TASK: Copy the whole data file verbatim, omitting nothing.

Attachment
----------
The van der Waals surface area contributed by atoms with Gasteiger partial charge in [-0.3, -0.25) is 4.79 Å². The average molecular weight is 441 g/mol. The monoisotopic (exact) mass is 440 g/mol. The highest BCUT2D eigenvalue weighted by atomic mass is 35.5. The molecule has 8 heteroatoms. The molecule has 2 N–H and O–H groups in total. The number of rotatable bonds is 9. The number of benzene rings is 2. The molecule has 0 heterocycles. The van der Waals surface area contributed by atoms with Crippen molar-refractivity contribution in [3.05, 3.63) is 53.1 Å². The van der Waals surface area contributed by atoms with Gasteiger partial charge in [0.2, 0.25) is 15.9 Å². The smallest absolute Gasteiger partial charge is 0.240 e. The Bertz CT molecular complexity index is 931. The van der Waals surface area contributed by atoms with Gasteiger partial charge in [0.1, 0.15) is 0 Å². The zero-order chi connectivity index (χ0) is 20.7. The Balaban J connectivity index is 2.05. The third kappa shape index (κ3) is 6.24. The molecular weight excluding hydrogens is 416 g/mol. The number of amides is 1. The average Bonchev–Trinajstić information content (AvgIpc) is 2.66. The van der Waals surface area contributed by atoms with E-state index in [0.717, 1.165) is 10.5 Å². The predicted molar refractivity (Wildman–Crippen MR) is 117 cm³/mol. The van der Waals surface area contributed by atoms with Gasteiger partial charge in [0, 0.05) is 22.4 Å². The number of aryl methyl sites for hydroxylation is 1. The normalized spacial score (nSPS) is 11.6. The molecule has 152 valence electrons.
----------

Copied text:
The van der Waals surface area contributed by atoms with Gasteiger partial charge in [-0.3, -0.25) is 4.79 Å². The average molecular weight is 441 g/mol. The monoisotopic (exact) mass is 440 g/mol. The highest BCUT2D eigenvalue weighted by atomic mass is 35.5. The molecule has 8 heteroatoms. The molecule has 2 N–H and O–H groups in total. The number of rotatable bonds is 9. The number of benzene rings is 2. The molecule has 0 heterocycles. The van der Waals surface area contributed by atoms with Crippen molar-refractivity contribution in [3.05, 3.63) is 53.1 Å². The van der Waals surface area contributed by atoms with Gasteiger partial charge in [0.2, 0.25) is 15.9 Å². The smallest absolute Gasteiger partial charge is 0.240 e. The Bertz CT molecular complexity index is 931. The van der Waals surface area contributed by atoms with Gasteiger partial charge in [0.1, 0.15) is 0 Å². The zero-order chi connectivity index (χ0) is 20.7. The Balaban J connectivity index is 2.05. The third kappa shape index (κ3) is 6.24. The molecular weight excluding hydrogens is 416 g/mol. The number of amides is 1. The average Bonchev–Trinajstić information content (AvgIpc) is 2.66. The van der Waals surface area contributed by atoms with E-state index in [0.717, 1.165) is 10.5 Å². The predicted molar refractivity (Wildman–Crippen MR) is 117 cm³/mol. The van der Waals surface area contributed by atoms with Gasteiger partial charge in [0, 0.05) is 22.4 Å². The number of aryl methyl sites for hydroxylation is 1. The normalized spacial score (nSPS) is 11.6. The molecule has 152 valence electrons.